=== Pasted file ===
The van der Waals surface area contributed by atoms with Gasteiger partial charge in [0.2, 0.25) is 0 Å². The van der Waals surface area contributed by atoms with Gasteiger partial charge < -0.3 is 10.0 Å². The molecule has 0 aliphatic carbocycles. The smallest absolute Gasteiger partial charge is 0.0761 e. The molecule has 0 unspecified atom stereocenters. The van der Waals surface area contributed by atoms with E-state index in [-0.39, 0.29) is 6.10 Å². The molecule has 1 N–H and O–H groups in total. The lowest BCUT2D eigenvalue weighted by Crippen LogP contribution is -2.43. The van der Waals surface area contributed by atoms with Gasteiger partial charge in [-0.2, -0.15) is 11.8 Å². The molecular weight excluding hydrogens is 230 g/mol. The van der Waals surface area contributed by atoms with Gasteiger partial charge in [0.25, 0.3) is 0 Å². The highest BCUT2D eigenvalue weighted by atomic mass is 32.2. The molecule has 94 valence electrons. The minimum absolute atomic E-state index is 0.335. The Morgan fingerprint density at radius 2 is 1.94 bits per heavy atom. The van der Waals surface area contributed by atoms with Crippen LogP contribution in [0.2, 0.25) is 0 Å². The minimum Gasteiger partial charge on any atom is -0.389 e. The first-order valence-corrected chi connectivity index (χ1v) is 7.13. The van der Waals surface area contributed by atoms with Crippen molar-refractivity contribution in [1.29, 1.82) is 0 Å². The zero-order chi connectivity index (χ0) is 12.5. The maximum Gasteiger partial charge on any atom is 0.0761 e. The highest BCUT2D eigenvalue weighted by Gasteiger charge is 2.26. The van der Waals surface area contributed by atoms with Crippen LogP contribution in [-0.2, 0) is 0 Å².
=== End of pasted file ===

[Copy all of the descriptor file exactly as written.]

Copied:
The van der Waals surface area contributed by atoms with Gasteiger partial charge in [0.2, 0.25) is 0 Å². The van der Waals surface area contributed by atoms with Gasteiger partial charge < -0.3 is 10.0 Å². The molecule has 0 aliphatic carbocycles. The smallest absolute Gasteiger partial charge is 0.0761 e. The molecule has 0 unspecified atom stereocenters. The van der Waals surface area contributed by atoms with E-state index in [-0.39, 0.29) is 6.10 Å². The molecule has 1 N–H and O–H groups in total. The lowest BCUT2D eigenvalue weighted by Crippen LogP contribution is -2.43. The van der Waals surface area contributed by atoms with Gasteiger partial charge in [-0.2, -0.15) is 11.8 Å². The molecular weight excluding hydrogens is 230 g/mol. The van der Waals surface area contributed by atoms with Gasteiger partial charge in [0.25, 0.3) is 0 Å². The highest BCUT2D eigenvalue weighted by atomic mass is 32.2. The molecule has 94 valence electrons. The minimum absolute atomic E-state index is 0.335. The Morgan fingerprint density at radius 2 is 1.94 bits per heavy atom. The van der Waals surface area contributed by atoms with Crippen LogP contribution in [0.2, 0.25) is 0 Å². The minimum Gasteiger partial charge on any atom is -0.389 e. The first-order valence-corrected chi connectivity index (χ1v) is 7.13. The van der Waals surface area contributed by atoms with Crippen molar-refractivity contribution in [1.29, 1.82) is 0 Å². The zero-order chi connectivity index (χ0) is 12.5. The maximum Gasteiger partial charge on any atom is 0.0761 e. The highest BCUT2D eigenvalue weighted by Gasteiger charge is 2.26. The van der Waals surface area contributed by atoms with Crippen LogP contribution in [-0.2, 0) is 0 Å².